Carbon is kind of awesome: other than the element that, you know, is what all organic life on earth is based on, it’s now even more than sparkly, gorgeous diamonds and many an artist’s best friend in graphite and charcoal. In a new paper, scientists theorize that double- or triple-bonded carbon atoms will make the world’s strongest material. Sorry, diamonds.
In their not-yet-published study (which can be found here, on the Arxiv pre-press servers), Mingjie Liu and a team at Rice University have dubbed this new, theoretical material carbyne: a chain of carbon atoms linked either through double bonds only, or alternating triple and single bonds. In the past, carbyne was thought to be wildly unstable, to the point that if two separate strands touched, things would get a little bit kaboomy. But since one of the great things about scientists is their fascination with things that might explode, so nanotechnologists didn’t give up.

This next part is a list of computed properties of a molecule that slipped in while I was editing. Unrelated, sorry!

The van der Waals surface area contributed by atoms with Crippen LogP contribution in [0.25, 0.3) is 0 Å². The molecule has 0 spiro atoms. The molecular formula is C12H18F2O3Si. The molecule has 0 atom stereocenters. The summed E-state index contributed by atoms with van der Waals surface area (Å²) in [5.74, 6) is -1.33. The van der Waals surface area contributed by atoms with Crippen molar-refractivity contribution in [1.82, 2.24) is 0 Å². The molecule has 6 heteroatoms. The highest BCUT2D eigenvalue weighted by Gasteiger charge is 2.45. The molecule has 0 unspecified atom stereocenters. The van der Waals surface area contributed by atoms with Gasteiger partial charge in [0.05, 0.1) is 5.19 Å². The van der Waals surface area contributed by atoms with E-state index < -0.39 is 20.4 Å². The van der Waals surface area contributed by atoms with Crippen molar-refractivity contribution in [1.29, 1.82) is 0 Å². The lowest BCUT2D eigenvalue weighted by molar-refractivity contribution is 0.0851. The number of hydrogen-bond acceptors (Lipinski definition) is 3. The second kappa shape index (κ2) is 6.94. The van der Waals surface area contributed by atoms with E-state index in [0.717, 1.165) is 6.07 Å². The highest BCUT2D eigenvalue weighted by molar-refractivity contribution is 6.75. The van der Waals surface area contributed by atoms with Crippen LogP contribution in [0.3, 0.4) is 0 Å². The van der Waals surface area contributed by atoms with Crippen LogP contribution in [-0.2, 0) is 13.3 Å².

Liu and her team have put some serious thought into the theoretical principles of carbyne, and deduced that it ought to be twice as stiff as any known material, as well as far stronger than anything that exists. And, for the atomically-inclined among us, it’s interesting to note that carbyne has a flexibility between DNA and a typical polymer, and has the ability to rotate freely or stay stiff when twisted depended on the chemical group to which it is attached.
Lastly, they suggest that while carbyne could technically explode if it comes into contact with another chain, there is something called an “activation barrier” that would prevent such an occurrence from happening easily, making this the newest material to be perfect for short term engagements.
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